3. Navigating the AAC system independently: Goal to promote independence in navigating and operating the AAC device or system, including selecting appropriate symbols, changing pages, or adjusting settings as needed.
  4. Using AAC to express emotions and feelings: Goal to teach the individual how to use their AAC system to express a wide range of emotions and feelings accurately, enabling them to communicate their internal states effectively.
  5. Requesting assistance or clarification using AAC: Goal to empower the individual to use their AAC system to request assistance or seek clarification when needed, fostering increased independence and autonomy in various environments.
  6. Participating in social interactions using AAC: Goal to facilitate the individual’s ability to use their AAC system to engage in social interactions, such as greetings, turn-taking, asking and answering questions, and sharing information with others.
  7. Using AAC to engage in academic activities: Goal to support the individual in using their AAC system to participate in academic activities, such as completing assignments, asking questions in class, and engaging in discussions with peers and teachers.
  8. Using AAC in daily routines and activities: Goal to integrate the use of AAC into the individual’s daily routines and activities, such as mealtime, leisure activities, personal care routines, and community outings, to promote functional communication across various contexts.
  9. Developing AAC strategies for problem-solving and decision-making: Goal to teach the individual how to use their AAC system to problem-solve, make decisions, and express preferences or opinions effectively in different situations.
  10. Increasing speed and efficiency of AAC use: Goal to improve the individual’s rate of communication and efficiency in using their AAC system, reducing delays and enhancing overall communication effectiveness in real-time interactions.

Functional Communication Goals: Safety Setting

Here is a list of functional communication goals that will apply to safety settings.

  1. Obey the commands and instructions of others in emergency situations.
  2. Provides assistance to others who request it and ask for assistance when needed.
  3. Inform others when he or she is ill, not feeling well, or in pain.
  4. Internalize and follow activity schedules and obey rules and regulations that have been discussed and described orally and behave accordingly.
  5. Seek and provide comfort, advice, guidance, and counsel.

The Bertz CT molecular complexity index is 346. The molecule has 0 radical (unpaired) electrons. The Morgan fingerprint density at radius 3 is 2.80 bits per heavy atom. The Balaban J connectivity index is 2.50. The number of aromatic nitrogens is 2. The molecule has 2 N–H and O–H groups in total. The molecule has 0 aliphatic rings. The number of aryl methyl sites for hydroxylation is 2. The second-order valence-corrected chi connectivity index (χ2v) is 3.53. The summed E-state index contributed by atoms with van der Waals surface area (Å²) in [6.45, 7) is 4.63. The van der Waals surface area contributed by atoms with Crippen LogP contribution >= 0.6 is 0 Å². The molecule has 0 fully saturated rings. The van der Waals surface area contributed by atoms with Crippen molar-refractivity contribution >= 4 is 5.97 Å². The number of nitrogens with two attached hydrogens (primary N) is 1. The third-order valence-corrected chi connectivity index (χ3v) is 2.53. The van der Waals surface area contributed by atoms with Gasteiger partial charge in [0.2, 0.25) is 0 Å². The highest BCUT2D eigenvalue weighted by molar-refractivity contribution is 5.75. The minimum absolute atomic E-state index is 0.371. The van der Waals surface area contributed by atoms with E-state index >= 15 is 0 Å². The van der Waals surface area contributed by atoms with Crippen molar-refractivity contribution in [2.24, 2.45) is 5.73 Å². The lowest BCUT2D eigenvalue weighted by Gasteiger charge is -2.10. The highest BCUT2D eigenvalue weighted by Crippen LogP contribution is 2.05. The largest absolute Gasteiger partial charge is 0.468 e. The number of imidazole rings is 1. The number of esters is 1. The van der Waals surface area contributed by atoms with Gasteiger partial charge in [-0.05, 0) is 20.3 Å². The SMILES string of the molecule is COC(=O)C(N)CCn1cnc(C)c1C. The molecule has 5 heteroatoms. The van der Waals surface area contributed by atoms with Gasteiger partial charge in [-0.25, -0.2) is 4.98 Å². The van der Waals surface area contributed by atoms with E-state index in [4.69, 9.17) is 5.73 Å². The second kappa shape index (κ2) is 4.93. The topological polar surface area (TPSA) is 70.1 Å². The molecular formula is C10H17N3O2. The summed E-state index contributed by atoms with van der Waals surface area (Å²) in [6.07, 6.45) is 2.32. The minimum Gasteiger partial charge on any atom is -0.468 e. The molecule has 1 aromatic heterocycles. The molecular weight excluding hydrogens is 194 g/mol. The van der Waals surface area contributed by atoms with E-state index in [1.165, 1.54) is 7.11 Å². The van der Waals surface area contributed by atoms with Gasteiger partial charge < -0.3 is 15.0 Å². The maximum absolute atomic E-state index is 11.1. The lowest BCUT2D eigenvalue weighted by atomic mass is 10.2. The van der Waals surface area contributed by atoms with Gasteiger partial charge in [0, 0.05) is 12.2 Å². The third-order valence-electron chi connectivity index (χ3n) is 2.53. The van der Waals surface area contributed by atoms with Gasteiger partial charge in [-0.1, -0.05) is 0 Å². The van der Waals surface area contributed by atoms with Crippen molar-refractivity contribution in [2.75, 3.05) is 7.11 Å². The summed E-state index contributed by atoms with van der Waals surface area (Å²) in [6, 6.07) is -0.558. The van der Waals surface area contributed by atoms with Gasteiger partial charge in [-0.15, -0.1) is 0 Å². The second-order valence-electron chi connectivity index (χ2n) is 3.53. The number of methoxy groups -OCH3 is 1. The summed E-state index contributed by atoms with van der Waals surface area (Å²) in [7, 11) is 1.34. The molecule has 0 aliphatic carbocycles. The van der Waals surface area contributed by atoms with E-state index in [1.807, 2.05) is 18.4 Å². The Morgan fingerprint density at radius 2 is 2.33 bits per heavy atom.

6. Comprehend, internalize, and obey the regulations of public and private agencies in the community.
  7. Use a telephone to obtain help during an emergency.
  8. Seek the help of police, special police, and security guards during a potentially dangerous or life-threatening situation or when a crime is taking place or has taken place.
  9. Comprehend and internalize his or her rights as a citizen and special rights as a person with disabilities and make certain that he or she is not denied those rights.
  10. Contact and arrange for needed services, including medical and health services, non-health-related professional services (e.g., attorneys, counselors, and consumer advocates), repair persons, grooming and physical fitness services, and services from private and public agencies and companies.

Functional Communication Goals: School Setting

Here is a list of functional communication goals that will apply to school settings.

  1. Identify desired objects from the school library and from a school or training-site store or commissary.
  2. Internalize and follow activity schedules and obey rules and regulations that have been discussed and described orally and behave accordingly.

Functional Communication Goals: Workplace Setting

Here is a list of functional communication goals that will apply to vocational or workplace settings. These will be necessary to learn as part of some student’s transition plans.

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  1. Provide assistance to supervisors and co-workers when appropriate and seek the assistance of co-workers and supervisors when needed.
  2. Internalize and follow work schedules and obey work rules and regulations.
  3. Ask for needed work materials and equipment when they are not readily available.
  4. Inform the appropriate individual when he or she will be late or will be absent for work.
  5. Transmit messages to co-workers and supervisors when asked to do so.
  6. Share his or her thoughts and feelings with co-workers in simple conversational exchanges and express to co-workers and supervisors any concerns or grievances about work conditions, including safety and health factors.
  7. Discuss salary, fringe benefits, promotion, and other work related matters with supervisors.
  8. Provide appropriate information, including work history and qualifications, to a prospective employer in a job interview.